Tuesday, July 21, 2015
Stopping the War Business: talking tactics and linking methods, SEOUL, 16-17 October 2015
We live in a world where people profit from war. In 2014, Global military expenditure was estimated to be $1776 billion. Lockheed Martin - the world's biggest arms company - sold more than $45.6 billion worth of equipment. The war in Iraq wrenched open the country's economy to contractors of all shapes and sizes.
Arms companies profit from every bomb that falls, and every bullet that's fired. Through occupation, companies have the opportunity to exploit cheap land and lax labour laws. Conflict zones give fossil fuel giants access to new resources to exploit. Militarism means that research funding goes towards developing weapons of war, not finding solutions to global challenges like climate change.
All over the world, activists are resisting such war profiteering. Activists are asking questions at AGM's, researching the trade connections, suing companies who break the law, and taking direct action at arms factories and sales events. In a few months, we will be gathering in Seoul, South Korea, for the "Stopping the War Business" seminar, which will bring together activists from across the world to discuss the tactics and strategies they use to challenge war profiteers in their own context.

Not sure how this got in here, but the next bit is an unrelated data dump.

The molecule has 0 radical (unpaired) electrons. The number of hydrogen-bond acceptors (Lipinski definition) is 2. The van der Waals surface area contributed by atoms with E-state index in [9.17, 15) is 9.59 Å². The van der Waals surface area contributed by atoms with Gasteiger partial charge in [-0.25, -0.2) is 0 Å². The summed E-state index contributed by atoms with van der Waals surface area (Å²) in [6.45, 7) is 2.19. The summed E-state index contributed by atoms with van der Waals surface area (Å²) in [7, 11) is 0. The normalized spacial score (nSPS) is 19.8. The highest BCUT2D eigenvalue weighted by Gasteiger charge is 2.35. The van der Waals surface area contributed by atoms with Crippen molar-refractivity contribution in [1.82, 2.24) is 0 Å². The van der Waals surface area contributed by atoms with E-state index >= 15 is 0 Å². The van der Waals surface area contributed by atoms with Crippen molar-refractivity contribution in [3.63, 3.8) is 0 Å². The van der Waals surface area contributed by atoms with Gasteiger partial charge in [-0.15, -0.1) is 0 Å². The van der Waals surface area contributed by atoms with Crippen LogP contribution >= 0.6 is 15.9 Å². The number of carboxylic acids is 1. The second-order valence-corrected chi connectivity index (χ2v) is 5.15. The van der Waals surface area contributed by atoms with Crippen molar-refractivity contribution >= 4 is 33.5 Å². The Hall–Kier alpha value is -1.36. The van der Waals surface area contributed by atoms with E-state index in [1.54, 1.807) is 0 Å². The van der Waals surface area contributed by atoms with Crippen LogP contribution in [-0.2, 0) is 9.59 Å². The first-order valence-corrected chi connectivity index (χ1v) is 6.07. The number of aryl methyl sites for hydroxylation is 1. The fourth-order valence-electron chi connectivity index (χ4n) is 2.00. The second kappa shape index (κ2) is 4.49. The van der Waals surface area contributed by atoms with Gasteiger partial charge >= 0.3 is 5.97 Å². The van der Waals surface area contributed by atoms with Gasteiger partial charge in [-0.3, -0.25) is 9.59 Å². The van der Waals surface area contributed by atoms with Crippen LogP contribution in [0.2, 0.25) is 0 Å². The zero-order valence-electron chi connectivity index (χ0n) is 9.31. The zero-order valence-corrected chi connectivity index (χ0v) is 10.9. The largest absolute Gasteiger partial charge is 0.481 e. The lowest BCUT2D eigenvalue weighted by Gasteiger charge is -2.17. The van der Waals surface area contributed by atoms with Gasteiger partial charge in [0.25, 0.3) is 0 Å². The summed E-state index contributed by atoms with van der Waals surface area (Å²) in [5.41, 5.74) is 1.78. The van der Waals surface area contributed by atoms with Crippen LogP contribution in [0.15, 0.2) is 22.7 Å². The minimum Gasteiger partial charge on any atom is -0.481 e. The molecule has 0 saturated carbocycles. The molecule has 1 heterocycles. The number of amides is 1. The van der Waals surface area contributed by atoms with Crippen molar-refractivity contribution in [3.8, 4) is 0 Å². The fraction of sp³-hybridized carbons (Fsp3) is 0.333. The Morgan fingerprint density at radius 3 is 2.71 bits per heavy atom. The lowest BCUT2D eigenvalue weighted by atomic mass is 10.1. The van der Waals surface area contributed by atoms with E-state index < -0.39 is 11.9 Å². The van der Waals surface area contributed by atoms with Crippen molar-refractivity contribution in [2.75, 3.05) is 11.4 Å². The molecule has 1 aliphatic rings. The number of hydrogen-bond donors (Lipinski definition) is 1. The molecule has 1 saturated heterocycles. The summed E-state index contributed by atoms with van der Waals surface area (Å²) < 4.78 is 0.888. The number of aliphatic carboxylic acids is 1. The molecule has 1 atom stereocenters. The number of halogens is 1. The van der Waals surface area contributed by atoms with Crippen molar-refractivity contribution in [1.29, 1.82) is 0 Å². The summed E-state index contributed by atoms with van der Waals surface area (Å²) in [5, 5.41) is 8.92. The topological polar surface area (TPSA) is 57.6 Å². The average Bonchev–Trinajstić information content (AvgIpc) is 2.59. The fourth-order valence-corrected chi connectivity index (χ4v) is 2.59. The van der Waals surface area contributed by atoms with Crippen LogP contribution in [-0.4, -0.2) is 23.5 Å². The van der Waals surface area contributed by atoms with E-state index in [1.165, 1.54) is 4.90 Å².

People from Nepal, India, Venezuela, Germany, Spain, Sweden, South Sudan, the Netherlands, Turkey, United Kingdom, United States, Bahrain, and South Korea have already registered to attend the seminar - will you join us?
We are looking forward to contributions from Andrew Feinstein (writer of 'The Shadow World: Inside the Global Arms Trade') Tara Tabassi (National Organiser for War Resisters' League, USA), Lexys Rendón (Laboratorio de Paz, Venezuela), Jordi Rufanges (Centro Delas, Spain), and Rosa Moiwend (West Papua) - and more will be confirmed shortly!
Imperial Japanese army ate Indian PoWs, used them as live targets in WWII in occupied Papua New Guinea
Robert Fisk: As we move towards the Great War’s centenary, it’s time to recognise the reality of its horror